Sounds like everyone wins!

Monday, March 22, 2010

Czech Memories Photography Exhibit

Photographer Jean Lewis's exhibit "Czech Memories: Ethnicity and History Preserved in the Built Environment" is up at the Great Plains Art Museum (1155 Q St, Lincoln, NE). Much of the exhibit focuses on Czech cemeteries, which are particularly well cared for.

From the Journal Star article:

Amber Mohr, museum administrator and curator of the Great Plains Art Museum, said the reason the cemeteries are typically exclusively Czech is a matter of the historical record.

"About 50 percent of Czechs who immigrated (to America) had no religious affiliation," she said. "They were agnostic and called themselves ‘free thinkers.' Because of this, Catholics and Protestants refused to bury them in their cemeteries. So the Czechs had their own.

The exhibit runs until April 18th at the Great Plains Art Museum, 1155 Q St., Lincoln NE. Go here for hours and directions.

Friday, March 19, 2010

What Makes American Music American

From, this video: Bernstein on What Makes American Music American:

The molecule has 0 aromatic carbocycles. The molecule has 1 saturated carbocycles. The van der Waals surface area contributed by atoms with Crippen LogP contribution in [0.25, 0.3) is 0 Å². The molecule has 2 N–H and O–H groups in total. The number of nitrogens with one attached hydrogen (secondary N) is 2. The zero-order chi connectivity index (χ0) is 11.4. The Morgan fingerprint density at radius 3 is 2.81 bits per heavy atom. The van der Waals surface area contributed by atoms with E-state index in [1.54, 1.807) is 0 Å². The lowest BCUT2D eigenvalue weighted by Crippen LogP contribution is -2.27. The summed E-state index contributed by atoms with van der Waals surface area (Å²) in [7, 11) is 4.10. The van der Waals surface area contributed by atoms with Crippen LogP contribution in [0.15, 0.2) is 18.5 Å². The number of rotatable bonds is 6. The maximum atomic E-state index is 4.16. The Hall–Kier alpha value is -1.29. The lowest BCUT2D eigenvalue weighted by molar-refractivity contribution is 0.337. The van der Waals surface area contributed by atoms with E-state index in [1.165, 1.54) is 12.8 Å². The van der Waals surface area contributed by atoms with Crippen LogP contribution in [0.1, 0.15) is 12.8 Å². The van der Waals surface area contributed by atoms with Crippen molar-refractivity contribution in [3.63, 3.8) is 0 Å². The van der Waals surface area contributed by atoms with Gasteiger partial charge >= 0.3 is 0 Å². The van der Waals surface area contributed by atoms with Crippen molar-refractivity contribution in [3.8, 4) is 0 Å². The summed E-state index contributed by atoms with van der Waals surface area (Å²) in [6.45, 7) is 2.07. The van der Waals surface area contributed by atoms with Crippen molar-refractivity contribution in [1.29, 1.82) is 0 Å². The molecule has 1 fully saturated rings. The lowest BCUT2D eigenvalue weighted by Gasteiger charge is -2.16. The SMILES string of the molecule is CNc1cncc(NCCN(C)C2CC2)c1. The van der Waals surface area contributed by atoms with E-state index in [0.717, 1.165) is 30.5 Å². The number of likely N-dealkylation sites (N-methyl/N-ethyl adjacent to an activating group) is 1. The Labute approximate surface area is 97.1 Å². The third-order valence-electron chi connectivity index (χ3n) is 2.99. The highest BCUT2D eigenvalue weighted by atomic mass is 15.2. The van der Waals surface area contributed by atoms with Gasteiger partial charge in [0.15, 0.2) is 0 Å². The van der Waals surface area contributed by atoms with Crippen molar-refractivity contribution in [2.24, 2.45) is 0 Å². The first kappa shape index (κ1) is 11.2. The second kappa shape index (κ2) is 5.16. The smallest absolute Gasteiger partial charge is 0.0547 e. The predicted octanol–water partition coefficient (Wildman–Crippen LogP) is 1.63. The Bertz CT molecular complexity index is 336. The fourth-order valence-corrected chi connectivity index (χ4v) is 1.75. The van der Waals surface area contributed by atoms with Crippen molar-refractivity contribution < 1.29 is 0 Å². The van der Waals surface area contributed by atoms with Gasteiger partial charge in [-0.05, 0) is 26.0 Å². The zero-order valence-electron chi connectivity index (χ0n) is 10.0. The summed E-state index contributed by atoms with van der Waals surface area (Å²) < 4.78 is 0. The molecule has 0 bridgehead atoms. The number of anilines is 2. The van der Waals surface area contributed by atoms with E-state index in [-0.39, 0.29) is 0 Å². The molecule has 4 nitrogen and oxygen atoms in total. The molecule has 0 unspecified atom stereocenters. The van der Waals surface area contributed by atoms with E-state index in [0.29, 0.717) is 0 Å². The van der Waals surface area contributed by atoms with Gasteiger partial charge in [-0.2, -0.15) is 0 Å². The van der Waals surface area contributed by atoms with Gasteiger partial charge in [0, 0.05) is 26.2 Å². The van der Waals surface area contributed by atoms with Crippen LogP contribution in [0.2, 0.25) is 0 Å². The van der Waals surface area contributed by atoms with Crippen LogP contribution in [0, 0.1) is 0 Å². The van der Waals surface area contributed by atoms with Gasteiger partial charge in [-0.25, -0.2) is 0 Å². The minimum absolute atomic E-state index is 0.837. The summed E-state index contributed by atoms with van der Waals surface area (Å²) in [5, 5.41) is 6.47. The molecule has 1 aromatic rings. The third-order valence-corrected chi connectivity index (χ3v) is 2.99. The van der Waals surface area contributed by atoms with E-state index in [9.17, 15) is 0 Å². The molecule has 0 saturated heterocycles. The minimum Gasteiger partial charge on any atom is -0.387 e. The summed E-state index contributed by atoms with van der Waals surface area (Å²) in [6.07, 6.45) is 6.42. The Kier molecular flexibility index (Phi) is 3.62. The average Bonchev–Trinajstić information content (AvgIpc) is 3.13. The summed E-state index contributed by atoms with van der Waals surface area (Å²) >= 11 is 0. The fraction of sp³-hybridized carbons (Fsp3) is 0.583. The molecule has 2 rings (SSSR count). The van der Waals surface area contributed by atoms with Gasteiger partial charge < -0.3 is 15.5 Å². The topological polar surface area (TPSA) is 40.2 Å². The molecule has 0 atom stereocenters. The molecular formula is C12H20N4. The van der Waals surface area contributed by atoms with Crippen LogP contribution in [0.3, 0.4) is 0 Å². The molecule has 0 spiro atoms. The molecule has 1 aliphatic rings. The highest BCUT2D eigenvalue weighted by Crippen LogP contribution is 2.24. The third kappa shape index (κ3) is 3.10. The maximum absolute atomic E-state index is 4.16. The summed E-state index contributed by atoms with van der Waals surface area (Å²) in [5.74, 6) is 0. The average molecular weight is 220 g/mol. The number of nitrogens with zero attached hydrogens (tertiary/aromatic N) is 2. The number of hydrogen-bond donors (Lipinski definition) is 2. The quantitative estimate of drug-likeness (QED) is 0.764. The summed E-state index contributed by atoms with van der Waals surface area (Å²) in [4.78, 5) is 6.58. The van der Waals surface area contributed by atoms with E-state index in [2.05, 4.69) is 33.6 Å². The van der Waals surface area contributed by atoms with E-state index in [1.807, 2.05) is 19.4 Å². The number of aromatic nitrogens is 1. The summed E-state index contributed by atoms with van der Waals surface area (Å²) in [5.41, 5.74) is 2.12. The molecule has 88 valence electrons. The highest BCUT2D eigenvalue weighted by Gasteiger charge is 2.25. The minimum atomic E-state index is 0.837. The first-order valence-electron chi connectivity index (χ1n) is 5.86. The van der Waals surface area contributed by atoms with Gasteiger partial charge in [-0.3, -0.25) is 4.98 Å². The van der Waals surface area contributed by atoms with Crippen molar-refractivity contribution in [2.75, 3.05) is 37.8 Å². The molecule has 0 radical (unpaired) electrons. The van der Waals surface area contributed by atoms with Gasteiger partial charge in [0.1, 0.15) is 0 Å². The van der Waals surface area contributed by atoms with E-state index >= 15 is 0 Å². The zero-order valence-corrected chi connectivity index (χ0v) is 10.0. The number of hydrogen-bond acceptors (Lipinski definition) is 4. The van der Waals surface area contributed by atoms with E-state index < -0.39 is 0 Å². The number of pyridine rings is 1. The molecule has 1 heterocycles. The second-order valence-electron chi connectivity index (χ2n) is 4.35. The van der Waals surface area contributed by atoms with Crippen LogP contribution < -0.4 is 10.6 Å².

"In this clip, Bernstein sums up how America's melting pot of cultures distilled many different kinds of music into quintessentially "American" music. Too often we try to ignore cultural differences and pretend they don't exist. Pointing out the things that are particular to a group of people is seen as "impolite". I prefer to celebrate all of the ethnic cultures around me here in Hollywood- Hispanic, Asian, Black, Middle Eastern- it's all more interesting to me than the plain old white bread people I grew up around. As a cartoonist, the differences between all of us are much more interesting than the similarities. Viva la difference!"
Obviously, PSR doesn't deal with music at all, but I think some of this applies to American art and literature as well. Plus, aren't all the arts are deeply interconnected anyway?

Wednesday, March 17, 2010

Marc Smith, Founder of Slam Poetry, in Omaha

If you've ever been to a poetry slam, you've probably heard the introductory spiel that explains what a poetry slam is. When they talk about how poetry slams began, they tell you about a guy named Marc Smith, who came up with the idea when he wanted to spice up open mic night. After they say Marc Smith's name, everyone is supposed to yell "So what!" It's very exciting.